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Noncircular chainrings could increase cycling power by prolonging the powerful leg extension/flexion phases, and curtailing the low-power transition phases. We compared maximal cycling power-pedaling rate relationships, and joint-specific kinematics and powers across 3 chainring eccentricities (CON = 1.0; LOWecc = 1.13; HIGHecc = 1.24). Part I: Thirteen cyclists performed maximal inertial-load cycling under 3 chainring conditions. Maximum cycling power and optimal pedaling rate were determined. Part II: Ten cyclists performed maximal isokinetic cycling (120 rpm) under the same 3 chainring conditions. Pedal and joint-specific powers were determined using pedal forces and limb kinematics. Neither maximal cycling power nor optimal pedaling rate differed across chainring conditions (all p > .05). Peak ankle angular velocity for HIGHecc was less than CON (p < .05), while knee and hip angular velocities were unaffected. Self-selected ankle joint-center trajectory was more eccentric than HIGHecc with an opposite orientation that increased velocity during extension/flexion and reduced velocity during transitions. Joint-specific powers did not differ across chainring conditions, with a small increase in power absorbed during ankle dorsiflexion with HIGHecc. Multiple degrees of freedom in the leg, crank, and pedal system allowed cyclists to manipulate ankle angular velocity to maintain their preferred knee and hip actions, suggesting maximizing extension/flexion and minimizing transition phases may be counterproductive for maximal power.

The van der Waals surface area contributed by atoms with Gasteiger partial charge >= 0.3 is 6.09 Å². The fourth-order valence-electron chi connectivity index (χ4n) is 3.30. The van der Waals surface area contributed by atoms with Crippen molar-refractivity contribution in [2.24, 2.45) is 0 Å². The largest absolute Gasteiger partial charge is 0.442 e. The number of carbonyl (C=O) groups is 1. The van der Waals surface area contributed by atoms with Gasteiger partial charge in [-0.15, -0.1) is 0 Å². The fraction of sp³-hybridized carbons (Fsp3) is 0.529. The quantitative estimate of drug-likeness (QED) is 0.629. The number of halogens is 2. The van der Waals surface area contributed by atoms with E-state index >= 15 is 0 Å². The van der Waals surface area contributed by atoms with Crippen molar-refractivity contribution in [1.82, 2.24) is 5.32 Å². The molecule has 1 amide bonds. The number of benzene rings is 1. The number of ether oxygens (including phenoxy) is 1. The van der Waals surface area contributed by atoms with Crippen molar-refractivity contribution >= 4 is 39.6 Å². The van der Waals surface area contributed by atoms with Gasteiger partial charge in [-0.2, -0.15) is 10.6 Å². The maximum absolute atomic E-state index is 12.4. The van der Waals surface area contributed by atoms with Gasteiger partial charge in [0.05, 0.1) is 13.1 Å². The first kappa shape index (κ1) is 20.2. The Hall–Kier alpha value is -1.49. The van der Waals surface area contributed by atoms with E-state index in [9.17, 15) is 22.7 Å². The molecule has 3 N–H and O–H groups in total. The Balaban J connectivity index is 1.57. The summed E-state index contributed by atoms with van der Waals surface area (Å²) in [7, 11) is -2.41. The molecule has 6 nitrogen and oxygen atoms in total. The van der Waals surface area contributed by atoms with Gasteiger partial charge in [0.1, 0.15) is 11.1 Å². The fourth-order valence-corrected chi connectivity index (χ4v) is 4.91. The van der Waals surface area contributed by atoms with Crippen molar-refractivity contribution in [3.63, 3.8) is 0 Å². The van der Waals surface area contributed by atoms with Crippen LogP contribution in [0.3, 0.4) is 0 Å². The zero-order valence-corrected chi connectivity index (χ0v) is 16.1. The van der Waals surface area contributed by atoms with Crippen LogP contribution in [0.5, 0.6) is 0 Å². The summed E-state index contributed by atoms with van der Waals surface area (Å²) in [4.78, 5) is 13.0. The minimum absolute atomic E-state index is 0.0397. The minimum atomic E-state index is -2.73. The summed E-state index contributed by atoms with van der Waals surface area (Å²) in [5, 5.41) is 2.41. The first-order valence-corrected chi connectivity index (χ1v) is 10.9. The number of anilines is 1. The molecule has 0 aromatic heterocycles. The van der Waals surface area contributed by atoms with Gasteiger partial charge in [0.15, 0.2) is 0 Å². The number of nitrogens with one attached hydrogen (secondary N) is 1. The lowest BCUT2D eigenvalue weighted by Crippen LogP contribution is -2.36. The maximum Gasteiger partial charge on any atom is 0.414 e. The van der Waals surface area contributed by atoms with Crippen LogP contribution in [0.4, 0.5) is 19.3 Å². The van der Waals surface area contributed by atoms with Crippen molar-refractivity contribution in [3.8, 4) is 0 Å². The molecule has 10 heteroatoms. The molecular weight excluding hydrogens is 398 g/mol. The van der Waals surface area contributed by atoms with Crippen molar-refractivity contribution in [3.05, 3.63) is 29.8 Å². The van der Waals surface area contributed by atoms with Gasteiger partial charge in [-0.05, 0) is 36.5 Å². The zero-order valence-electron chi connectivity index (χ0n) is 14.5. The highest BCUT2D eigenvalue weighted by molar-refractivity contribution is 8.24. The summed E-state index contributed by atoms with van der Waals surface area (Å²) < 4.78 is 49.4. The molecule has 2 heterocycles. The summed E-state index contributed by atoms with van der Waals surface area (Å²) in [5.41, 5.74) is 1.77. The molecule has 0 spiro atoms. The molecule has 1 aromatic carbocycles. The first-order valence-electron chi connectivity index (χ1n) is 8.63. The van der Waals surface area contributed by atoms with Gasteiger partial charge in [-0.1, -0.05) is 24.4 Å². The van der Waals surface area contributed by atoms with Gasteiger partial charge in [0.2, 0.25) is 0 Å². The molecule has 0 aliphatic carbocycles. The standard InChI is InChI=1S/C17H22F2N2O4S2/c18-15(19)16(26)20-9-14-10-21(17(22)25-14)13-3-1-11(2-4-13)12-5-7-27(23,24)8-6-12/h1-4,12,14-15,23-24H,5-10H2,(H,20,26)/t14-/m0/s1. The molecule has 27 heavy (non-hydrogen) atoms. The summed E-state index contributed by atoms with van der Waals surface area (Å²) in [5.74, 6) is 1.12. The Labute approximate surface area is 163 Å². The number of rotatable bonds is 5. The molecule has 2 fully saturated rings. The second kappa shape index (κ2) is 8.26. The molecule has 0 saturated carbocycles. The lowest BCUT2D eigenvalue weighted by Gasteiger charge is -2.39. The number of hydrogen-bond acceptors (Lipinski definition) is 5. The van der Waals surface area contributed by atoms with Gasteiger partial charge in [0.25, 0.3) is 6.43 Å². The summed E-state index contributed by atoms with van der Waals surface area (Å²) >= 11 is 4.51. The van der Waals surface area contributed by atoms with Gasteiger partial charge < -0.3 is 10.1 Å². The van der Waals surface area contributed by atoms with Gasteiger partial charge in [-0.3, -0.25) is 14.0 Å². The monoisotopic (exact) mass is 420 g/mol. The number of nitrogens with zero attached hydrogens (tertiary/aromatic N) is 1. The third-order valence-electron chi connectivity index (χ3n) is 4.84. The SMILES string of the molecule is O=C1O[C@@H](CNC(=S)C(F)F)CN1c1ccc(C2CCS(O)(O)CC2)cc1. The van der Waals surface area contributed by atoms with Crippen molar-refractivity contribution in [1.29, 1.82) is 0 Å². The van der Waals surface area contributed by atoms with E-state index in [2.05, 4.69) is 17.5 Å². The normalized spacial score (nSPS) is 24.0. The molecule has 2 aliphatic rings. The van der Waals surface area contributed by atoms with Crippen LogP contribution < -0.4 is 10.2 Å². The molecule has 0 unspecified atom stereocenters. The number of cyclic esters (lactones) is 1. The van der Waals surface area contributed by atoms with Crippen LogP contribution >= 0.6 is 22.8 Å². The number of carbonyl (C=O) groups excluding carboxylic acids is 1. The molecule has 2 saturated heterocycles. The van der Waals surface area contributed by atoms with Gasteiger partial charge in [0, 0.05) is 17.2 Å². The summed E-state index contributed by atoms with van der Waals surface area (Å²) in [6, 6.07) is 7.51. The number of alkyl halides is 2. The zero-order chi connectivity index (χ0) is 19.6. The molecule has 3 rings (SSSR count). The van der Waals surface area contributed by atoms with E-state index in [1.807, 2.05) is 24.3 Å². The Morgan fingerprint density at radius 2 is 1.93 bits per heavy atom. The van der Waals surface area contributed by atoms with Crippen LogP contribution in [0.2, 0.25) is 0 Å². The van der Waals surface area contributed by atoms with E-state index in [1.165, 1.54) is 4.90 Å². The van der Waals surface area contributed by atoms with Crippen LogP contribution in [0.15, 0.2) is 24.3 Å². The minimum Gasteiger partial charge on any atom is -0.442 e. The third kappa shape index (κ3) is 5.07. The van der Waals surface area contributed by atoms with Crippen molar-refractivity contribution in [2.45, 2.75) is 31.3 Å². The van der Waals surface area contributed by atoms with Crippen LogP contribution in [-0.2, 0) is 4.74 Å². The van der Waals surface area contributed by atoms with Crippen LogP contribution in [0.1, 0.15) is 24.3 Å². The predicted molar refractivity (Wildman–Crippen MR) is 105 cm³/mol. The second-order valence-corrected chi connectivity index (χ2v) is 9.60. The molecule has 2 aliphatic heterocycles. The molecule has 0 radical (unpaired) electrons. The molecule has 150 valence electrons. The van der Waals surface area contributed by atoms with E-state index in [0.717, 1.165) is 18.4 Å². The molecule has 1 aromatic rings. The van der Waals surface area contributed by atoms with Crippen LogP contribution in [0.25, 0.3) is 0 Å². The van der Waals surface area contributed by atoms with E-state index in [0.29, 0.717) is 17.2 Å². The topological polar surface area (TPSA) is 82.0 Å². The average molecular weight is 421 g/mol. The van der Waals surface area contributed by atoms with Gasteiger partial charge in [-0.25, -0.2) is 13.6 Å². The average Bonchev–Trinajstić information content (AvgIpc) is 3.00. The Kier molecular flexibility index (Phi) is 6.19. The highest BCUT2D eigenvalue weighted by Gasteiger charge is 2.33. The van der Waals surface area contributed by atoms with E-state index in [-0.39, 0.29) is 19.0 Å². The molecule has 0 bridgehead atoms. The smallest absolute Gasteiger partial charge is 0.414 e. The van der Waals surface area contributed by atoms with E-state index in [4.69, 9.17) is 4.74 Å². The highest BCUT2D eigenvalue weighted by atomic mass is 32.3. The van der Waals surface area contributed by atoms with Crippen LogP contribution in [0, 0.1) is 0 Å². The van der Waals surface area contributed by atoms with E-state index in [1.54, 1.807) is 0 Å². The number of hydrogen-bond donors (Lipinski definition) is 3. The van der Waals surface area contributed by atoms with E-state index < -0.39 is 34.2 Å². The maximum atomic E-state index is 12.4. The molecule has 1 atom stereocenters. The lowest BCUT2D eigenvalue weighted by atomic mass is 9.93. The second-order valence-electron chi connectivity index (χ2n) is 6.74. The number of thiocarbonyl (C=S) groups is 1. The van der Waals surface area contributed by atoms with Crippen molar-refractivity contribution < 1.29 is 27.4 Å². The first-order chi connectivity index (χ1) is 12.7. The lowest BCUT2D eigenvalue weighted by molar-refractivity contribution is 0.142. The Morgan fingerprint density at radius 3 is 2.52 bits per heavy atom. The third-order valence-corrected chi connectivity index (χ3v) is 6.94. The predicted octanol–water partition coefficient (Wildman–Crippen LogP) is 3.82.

Leong is with the Department of Physical Education and Human Performance, Central Connecticut State University, New Britain, CT. Elmer is with the Department of Kinesiology and Integrative Physiology, Michigan Technological University, Houghton, MI. Martin is with the Department of Exercise and Sport Science, University of Utah, Salt Lake City, UT.